Take Five With Martin Uherek

Martin Uherek By

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Meet Martin Uherek:
I am a young professional saxophonist from Slovakia. I have a deep admiration for the legendary jazz musicians of the '40s through the '60s. I am a leader of several bands— notably the Martin Uherek Quartet and Jazz Pianoless Trio.

My newest project is Stories of Jazz (Self Produced, 2014), which combines music performed by my trio and tells stories about jazz musicians, tunes, history and much more.

Tenor saxophone.

Teachers and/or influences?
My teacher has been for the past six years is the great Slovak pianist Klaudius Kovac, who taught me everything there is to know. He mainly taught me to listen, transcribe, and learn from all the greats that lived and played jazz.

I knew I wanted to be a musician when...
I heard Charlie Parker's recording of "Confirmation" and it blew my mind. I always liked music, but did not think of becoming a musician. I was around 18 when heard that tune and I got into it deeply.

Your sound and approach to music:
I like the big sound of Sonny Rollins and Coleman Hawkins. I liked the power and authority that they possessed in their playing. I try to have similar approach, but I am also trying to find my own way. I am trying to create nice melodic lines in the bebop style, utilizing my knowledge of harmony to get some tension and release as well as call and response.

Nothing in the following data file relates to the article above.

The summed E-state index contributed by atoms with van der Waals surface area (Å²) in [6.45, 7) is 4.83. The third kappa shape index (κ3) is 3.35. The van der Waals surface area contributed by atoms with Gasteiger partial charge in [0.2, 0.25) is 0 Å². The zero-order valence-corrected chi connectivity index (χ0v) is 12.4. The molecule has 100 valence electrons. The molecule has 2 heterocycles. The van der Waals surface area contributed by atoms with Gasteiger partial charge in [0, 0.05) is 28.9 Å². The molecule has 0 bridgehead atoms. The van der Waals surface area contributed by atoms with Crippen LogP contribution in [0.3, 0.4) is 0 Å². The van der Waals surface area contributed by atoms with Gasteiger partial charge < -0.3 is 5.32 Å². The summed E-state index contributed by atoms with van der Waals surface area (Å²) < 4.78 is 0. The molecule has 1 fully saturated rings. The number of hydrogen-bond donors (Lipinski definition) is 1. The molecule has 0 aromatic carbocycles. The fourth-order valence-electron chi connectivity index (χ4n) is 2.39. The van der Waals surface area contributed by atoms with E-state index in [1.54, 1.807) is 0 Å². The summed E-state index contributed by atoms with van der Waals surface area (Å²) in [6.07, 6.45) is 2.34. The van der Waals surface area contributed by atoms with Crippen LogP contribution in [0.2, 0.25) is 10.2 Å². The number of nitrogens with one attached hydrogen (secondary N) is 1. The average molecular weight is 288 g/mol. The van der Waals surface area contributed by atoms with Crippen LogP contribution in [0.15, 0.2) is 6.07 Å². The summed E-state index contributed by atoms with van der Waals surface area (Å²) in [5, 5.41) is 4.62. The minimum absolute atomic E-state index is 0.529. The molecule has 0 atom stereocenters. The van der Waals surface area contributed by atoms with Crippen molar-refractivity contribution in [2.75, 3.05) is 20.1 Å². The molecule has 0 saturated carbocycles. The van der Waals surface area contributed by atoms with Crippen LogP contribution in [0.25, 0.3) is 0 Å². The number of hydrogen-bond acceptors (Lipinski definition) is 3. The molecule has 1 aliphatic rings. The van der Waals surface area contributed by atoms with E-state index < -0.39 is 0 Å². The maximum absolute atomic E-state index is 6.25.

Your teaching approach:
I do not actively teach, but in my project Stories of Jazz, I am try to help people get closer to jazz. My goal is to win wider audience of lay people that do not have the opportunity to get in touch with jazz before.

Your dream band:
My dream band would probably include a lot of the great musicians, that have been deceased for a long time. I would love to have played with Bird, Bud Powell, Thelonious Monk and many more. Maybe I will one day in jazz heaven!

Road story: Your best or worst experience:
One evening we got something that looked like punctured tire on the front wheel of our car after arriving at a gig. After we finished playing, we went on to try to put on the spare tire, but we realized we did not have one. Then we spent about three hours running around town trying to get someone to lend us the spare. After we finally found someone, we came back to our car and realized that we couldn't take the punctured tire off since the nuts were all corroded. After we tried to take the wheel off for about half an hour, we gave up around 2 a.m. There was no possibility of accommodation for the night, so we decided we will have to try to blow/inflate the tire with a manual tire pump and hope it will last for at least couple minutes, then we'd do it again—on the road—and again until we hopefully get home.

We later realized that it was just a faulty valve that caused it and it was only a temporary thing. The tire just needed to be inflated again! So that's how we got home at 5 a.m. after finishing a gig at 10 p.m.

Favorite venue:
My favorite venue is Jazz klub 12 in my hometown. It was founded by a local trumpeter who is a good friend of mine. It is the best place for a musician to play. People that attend there love jazz and appreciate it, the waitresses love the music also, and we get treated very well with a lot of respect for the music we are creating. The most important thing is to value and respect the musicians and their art, which is what Jazz klub 12 does perfectly!